Opening Hearts and Homes
Bryon and I have always tried to teach our kids that family is more about what is in your heart than in your bloodstream. Over five years ago, we came to realize just how true that was when my brother Rob and his wife opened their hearts and their home to Ruby, who was just an infant when they adopted her from Ethiopia. I know the process wasn’t easy and it came with so much stress, but I couldn’t imagine our family without this sweet and spunky little girl and her sister, who they adopted a few years later.
It truly warms my heart to know that this is a story shared by many families in South Dakota and I’m honored each year to be able to nominate one special South Dakota family as “Angels in Adoption.” This year’s “Angels” nominee and award recipient is a very inspiring family from Rapid City.
Paul and Dotty Enos have 14 children, four of which are adopted. In 2007, they chose to extend their family by adopting twins, an infant boy and girl. As if that didn’t make their family busy enough, they opened their home to foster children the following year. In 2009, they took in their first foster child, who they adopted two years later. Over the next six years, they fostered more than a dozen children.
A few years after they first became foster parents, a close friend of their daughter’s lost both her parents. Once again, they opened their home and invited this young woman into their family where she was welcomed with love. Without a doubt, the Enos family has earned the distinction of being called “Angels in Adoption.” Of course, if you ask them, they’ll tell you the true angels are the children out there looking for a home.
There are, of course, financial challenges that come any time a family is expanded – whether through adoption, foster care, or otherwise. And while the Enos family has said that when you do the right thing, the finances take care of themselves, I want to do all I can to make adoption more affordable for good families like this.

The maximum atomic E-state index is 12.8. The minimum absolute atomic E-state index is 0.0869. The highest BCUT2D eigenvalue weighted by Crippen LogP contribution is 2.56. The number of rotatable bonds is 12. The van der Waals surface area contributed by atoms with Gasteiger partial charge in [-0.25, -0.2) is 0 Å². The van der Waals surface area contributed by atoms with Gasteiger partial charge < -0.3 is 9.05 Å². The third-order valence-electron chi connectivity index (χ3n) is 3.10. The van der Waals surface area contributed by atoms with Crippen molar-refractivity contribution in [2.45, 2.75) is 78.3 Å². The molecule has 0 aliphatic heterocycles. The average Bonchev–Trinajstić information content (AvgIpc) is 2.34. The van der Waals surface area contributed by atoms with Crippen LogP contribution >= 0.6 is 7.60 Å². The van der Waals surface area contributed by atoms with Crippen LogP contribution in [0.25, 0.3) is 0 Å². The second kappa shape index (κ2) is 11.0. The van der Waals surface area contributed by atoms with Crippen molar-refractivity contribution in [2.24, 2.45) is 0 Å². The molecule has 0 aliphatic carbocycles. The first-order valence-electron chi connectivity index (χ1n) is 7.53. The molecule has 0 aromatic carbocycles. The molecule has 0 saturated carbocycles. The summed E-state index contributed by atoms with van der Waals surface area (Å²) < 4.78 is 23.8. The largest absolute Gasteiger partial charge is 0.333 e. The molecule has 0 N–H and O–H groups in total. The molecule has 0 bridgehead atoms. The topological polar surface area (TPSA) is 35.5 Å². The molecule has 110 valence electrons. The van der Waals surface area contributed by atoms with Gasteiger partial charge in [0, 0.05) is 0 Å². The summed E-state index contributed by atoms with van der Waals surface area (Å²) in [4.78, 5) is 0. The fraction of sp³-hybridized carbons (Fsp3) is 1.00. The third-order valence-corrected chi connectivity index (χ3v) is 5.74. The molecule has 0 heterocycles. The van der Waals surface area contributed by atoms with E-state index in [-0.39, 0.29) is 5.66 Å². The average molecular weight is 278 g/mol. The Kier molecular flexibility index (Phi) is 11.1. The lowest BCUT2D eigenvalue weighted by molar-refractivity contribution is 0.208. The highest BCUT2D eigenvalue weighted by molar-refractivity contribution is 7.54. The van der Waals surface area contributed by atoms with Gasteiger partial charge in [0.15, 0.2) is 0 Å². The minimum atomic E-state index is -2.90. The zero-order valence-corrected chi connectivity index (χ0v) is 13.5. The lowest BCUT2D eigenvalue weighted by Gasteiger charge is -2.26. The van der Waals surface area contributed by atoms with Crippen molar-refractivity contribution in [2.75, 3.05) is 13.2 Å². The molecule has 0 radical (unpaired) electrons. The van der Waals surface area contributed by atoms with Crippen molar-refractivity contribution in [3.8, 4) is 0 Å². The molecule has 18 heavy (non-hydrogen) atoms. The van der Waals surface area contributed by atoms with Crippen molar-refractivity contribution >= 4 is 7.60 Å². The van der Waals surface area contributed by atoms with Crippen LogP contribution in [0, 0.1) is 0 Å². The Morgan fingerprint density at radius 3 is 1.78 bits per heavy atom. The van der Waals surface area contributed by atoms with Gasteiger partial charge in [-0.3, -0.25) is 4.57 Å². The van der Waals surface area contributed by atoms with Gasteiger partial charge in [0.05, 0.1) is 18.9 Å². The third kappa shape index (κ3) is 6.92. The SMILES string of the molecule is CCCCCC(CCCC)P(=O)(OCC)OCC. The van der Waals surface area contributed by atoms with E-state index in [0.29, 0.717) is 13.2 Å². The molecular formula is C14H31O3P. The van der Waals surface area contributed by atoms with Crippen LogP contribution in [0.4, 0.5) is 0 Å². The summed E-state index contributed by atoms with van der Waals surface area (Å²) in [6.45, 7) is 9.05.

Since 1997, the federal government has offered a tax credit to help offset adoption fees, attorney fees, court costs, travel expenses, and re-adoption expenses for intercountry adoptions. This is a great credit that has helped many families, but I’d like to improve it further. Currently, families can only apply the benefit if they have an income tax liability, meaning they owe the federal government money at the end of the year. That doesn’t benefit many middle-class families. That’s why I’d like to see the tax credit fully refundable, meaning they’ll receive the benefit regardless of how much they owe on Tax Day.
As a member of the House Ways and Means Committee, which has jurisdiction over tax policy, I have helped sponsor legislation to accomplish this and am committed to moving it through the legislative process. After all, adoption fees should never stand in the way of finding a child a home.
Hanging in the Enos’ home is a sign that reads: “A hundred years from now… it will not matter what my bank account was, the sort of house I lived in, or the kind of car I drove … but the world may be different because I was important in the life of a child.” What a testament to their family’s values.
Thank you to all of those who have opened your hearts, your homes, and even your families to a child.The love that is shown to them can and will change our world.